Energy deposition in different diameter sites can help characterize the incident radiation Academic Article uri icon

abstract

  • The energy deposited by many types of radiation, including the high energy heavy ions found in galactic cosmic rays, is more damaging to biological systems than equal amounts of energy delivered by conventional X-ray irradiation. Average quantities such as dose and LET do not provide the information necessary to predict the effect of these types of irradiation at low doses. Charged particle fluence, as a function of the particle charge and velocity, is the ideal way to characterize the radiation, but in many practical situations the fluence spectrum is not known, and cannot be easily obtained. Low pressure proportional counters, simulating tissue volumes a few micrometers in diameter, provide a convenient alternative to dose and fluence measurements. Such instruments are used routinely on the space shuttle and space station to evaluate radiation exposures. However, the energy deposited does not relate directly to energy transferred because a significant amount of energy is carried away from the particle track by delta rays. Using experimental data and simple approximations we show that energy deposited in targets 0.02, 2, and 20 m in diameter differs by easily measurable amounts. These results suggest that it is possible to estimate the fraction of the events that are due only to delta rays, and, thus, the average velocity of the particles that deposited the energy, from measurements of energy imparted in different size sites. 2006 Elsevier Ltd. All rights reserved.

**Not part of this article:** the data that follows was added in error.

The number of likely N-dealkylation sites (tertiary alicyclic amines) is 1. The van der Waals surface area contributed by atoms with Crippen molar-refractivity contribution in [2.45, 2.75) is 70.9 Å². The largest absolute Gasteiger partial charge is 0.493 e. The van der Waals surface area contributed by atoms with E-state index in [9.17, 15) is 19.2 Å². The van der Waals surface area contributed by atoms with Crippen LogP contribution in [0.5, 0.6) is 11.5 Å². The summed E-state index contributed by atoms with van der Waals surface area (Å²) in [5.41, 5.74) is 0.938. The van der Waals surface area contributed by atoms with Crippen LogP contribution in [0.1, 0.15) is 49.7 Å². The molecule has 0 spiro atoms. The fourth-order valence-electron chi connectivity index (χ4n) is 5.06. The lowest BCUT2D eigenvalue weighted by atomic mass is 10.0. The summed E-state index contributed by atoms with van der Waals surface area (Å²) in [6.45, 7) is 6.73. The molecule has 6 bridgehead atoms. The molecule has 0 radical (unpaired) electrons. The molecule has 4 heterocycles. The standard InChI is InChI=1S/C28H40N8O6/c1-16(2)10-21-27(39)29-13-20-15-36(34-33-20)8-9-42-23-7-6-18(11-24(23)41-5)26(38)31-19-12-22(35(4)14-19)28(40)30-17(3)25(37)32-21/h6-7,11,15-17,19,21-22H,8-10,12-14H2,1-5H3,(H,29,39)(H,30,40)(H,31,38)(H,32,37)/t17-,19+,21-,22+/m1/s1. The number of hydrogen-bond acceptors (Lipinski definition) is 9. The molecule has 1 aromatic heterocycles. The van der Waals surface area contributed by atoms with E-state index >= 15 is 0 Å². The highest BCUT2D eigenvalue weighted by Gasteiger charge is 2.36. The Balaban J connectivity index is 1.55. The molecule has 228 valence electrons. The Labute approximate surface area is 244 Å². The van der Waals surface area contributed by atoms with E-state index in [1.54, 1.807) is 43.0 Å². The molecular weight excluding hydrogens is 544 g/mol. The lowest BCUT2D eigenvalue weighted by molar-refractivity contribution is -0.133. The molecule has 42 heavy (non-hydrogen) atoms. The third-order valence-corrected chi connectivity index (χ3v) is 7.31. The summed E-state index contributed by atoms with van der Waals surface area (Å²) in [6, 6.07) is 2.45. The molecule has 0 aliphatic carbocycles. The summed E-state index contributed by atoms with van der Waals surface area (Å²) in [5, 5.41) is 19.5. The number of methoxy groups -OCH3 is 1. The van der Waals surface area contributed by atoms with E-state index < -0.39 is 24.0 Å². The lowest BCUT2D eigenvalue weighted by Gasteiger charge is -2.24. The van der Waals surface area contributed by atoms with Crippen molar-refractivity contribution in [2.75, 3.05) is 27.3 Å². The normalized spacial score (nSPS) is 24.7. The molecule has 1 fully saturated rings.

published proceedings

  • Radiation Measurements

author list (cited authors)

  • Braby, L. A., & Ford, J. R.

citation count

  • 1

complete list of authors

  • Braby, LA||Ford, JR

publication date

  • October 2006